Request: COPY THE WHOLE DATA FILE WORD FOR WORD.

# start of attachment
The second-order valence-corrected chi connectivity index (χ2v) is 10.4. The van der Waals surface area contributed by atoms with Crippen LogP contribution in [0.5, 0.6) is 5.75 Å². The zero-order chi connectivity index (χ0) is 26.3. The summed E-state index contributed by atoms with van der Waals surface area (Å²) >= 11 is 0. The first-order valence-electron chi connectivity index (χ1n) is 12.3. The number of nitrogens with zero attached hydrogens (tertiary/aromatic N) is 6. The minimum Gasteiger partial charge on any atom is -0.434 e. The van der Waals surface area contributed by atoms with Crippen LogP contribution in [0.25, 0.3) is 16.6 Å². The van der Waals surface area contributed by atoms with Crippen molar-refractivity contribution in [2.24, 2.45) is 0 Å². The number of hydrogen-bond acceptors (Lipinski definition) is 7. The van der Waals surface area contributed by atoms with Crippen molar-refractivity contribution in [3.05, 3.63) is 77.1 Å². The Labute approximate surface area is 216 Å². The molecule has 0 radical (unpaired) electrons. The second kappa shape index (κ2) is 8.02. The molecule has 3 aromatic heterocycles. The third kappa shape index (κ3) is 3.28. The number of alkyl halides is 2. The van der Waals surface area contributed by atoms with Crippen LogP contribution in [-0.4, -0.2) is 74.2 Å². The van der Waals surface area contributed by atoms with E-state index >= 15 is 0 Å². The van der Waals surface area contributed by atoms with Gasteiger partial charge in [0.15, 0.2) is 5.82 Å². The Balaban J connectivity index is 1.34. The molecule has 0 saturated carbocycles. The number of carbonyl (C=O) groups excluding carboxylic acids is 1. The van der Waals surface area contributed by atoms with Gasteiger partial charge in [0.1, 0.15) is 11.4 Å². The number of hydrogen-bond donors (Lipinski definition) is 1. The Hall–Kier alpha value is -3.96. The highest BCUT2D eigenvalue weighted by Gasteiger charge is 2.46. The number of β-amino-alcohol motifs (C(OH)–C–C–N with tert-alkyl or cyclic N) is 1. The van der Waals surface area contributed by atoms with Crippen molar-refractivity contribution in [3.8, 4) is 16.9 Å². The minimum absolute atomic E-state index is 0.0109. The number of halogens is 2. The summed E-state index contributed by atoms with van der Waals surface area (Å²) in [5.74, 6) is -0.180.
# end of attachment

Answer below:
The second-order valence-corrected chi connectivity index (χ2v) is 10.4. The van der Waals surface area contributed by atoms with Crippen LogP contribution in [0.5, 0.6) is 5.75 Å². The zero-order chi connectivity index (χ0) is 26.3. The summed E-state index contributed by atoms with van der Waals surface area (Å²) >= 11 is 0. The first-order valence-electron chi connectivity index (χ1n) is 12.3. The number of nitrogens with zero attached hydrogens (tertiary/aromatic N) is 6. The minimum Gasteiger partial charge on any atom is -0.434 e. The van der Waals surface area contributed by atoms with Crippen LogP contribution in [0.25, 0.3) is 16.6 Å². The van der Waals surface area contributed by atoms with Crippen molar-refractivity contribution in [2.24, 2.45) is 0 Å². The number of hydrogen-bond acceptors (Lipinski definition) is 7. The van der Waals surface area contributed by atoms with Crippen molar-refractivity contribution in [3.05, 3.63) is 77.1 Å². The Labute approximate surface area is 216 Å². The molecule has 0 radical (unpaired) electrons. The second kappa shape index (κ2) is 8.02. The molecule has 3 aromatic heterocycles. The third kappa shape index (κ3) is 3.28. The number of alkyl halides is 2. The van der Waals surface area contributed by atoms with Crippen LogP contribution in [-0.4, -0.2) is 74.2 Å². The van der Waals surface area contributed by atoms with E-state index >= 15 is 0 Å². The van der Waals surface area contributed by atoms with Gasteiger partial charge in [0.15, 0.2) is 5.82 Å². The Balaban J connectivity index is 1.34. The molecule has 0 saturated carbocycles. The number of carbonyl (C=O) groups excluding carboxylic acids is 1. The van der Waals surface area contributed by atoms with Gasteiger partial charge in [0.1, 0.15) is 11.4 Å². The number of hydrogen-bond donors (Lipinski definition) is 1. The Hall–Kier alpha value is -3.96. The highest BCUT2D eigenvalue weighted by Gasteiger charge is 2.46. The number of β-amino-alcohol motifs (C(OH)–C–C–N with tert-alkyl or cyclic N) is 1. The van der Waals surface area contributed by atoms with Crippen molar-refractivity contribution in [3.8, 4) is 16.9 Å². The minimum absolute atomic E-state index is 0.0109. The number of halogens is 2. The summed E-state index contributed by atoms with van der Waals surface area (Å²) in [5.74, 6) is -0.180.